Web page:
As artists of many Olympic cities have discovered to their cost, when the lure of international trade beckons, arts funding goes out the door and into sports infrastructure, or roads, or trains, or any number of expensive and often worthy developments.
The Vancouver Olympics has caused both federal and provincial government purse-holders to grab and redirect funds intended for arts groups, tossing them into the Olympic abyss. The past year’s downturn has perhaps helped to accelerate the process in recent months.
Now BC Bookworld has had its funding pulled. If it goes down, so too perhaps its comprehensive reference offshoot, the BC Author Bank database. Rather than letting the loss of a $31,000 annual grant drown it, the magazine is asking interested readers to subscribe, for a pretty meagre $25 per year. Email them if you’re willing.
The individual amounts we’re talking are tiny, particularly if measured against Olympic expenditures, but they make the difference between life and death to non-profit arts organizations. BC already has one of the lowest levels of support for the arts in Canada, and the province wants to shrink it by 88%. Artists are hugely vulnerable to such cuts; it may appear to a population earning a steady wage that grants and subsidies are needless fripperies, but the point and benefit to the wider society of supporting the arts has been long and better explained and supported by independent studies and statistics.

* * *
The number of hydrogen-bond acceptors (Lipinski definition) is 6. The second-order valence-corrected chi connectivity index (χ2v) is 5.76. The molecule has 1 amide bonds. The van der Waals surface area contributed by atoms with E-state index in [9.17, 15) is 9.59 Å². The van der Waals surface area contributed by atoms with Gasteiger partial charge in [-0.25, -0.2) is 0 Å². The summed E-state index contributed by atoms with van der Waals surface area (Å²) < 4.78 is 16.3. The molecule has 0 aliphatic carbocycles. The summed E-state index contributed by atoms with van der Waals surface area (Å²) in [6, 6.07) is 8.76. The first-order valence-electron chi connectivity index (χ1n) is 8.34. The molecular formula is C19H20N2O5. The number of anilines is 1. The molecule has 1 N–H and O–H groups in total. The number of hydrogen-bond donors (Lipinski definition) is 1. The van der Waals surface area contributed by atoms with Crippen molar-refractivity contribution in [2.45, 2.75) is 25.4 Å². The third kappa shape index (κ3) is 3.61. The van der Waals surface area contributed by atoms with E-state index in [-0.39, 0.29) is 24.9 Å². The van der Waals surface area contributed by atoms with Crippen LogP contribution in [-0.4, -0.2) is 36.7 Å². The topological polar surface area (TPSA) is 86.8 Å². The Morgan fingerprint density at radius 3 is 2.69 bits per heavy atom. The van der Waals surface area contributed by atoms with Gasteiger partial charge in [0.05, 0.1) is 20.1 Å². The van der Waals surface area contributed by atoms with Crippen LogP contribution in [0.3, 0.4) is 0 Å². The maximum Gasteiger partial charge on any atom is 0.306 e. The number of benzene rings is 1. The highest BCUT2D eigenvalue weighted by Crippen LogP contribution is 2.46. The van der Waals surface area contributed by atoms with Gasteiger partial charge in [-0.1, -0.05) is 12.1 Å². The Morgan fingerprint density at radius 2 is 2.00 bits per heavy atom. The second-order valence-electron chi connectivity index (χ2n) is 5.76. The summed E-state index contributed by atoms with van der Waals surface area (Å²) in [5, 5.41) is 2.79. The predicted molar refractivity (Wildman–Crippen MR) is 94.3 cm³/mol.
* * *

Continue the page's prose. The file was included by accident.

What is disturbing here is to see money creating rifts between artists – who’s in and who’s out of the official arts presence at the games – and the introduction of high-flown arts planning; even though it must be obvious that the money has to come from somewhere. Obvious too that funding any grand Olympics arts program from the existing pot would necessarily cripple existing arts programs and that grand schemes often provide direct benefit to only the already well-rewarded big names.
We probably all know (having witnessed Montreal’s experience) that the costs to the local population of any Olympic event are astronomical, and are learning how the long-term “Olympic Effect” benefits international trade, not local industry. About which we should surely have questions – ethical as well as financial – after the hardships that people around the world have suffered this past year. And the very serious questions we should all have been asking for years about the effect of global trade and consumerism upon our world.
I am thinking dinosaurs today, but man-made dinosaurs with engines fuelled by collossal-sized greed. The Olympics has become a huge corporate machine in a world crawling with them. How do we small squashable individuals manage to keep from being crushed beneath it?
Speaking of which, this article about corporate ownership of arable land around the world came through my inbox today. Corporate greed seems hell-bent on removing human ability to feed ourselves in any sane and sustainable manner. Check out the article’s table that explains who’s behind the rush to control our food in the future.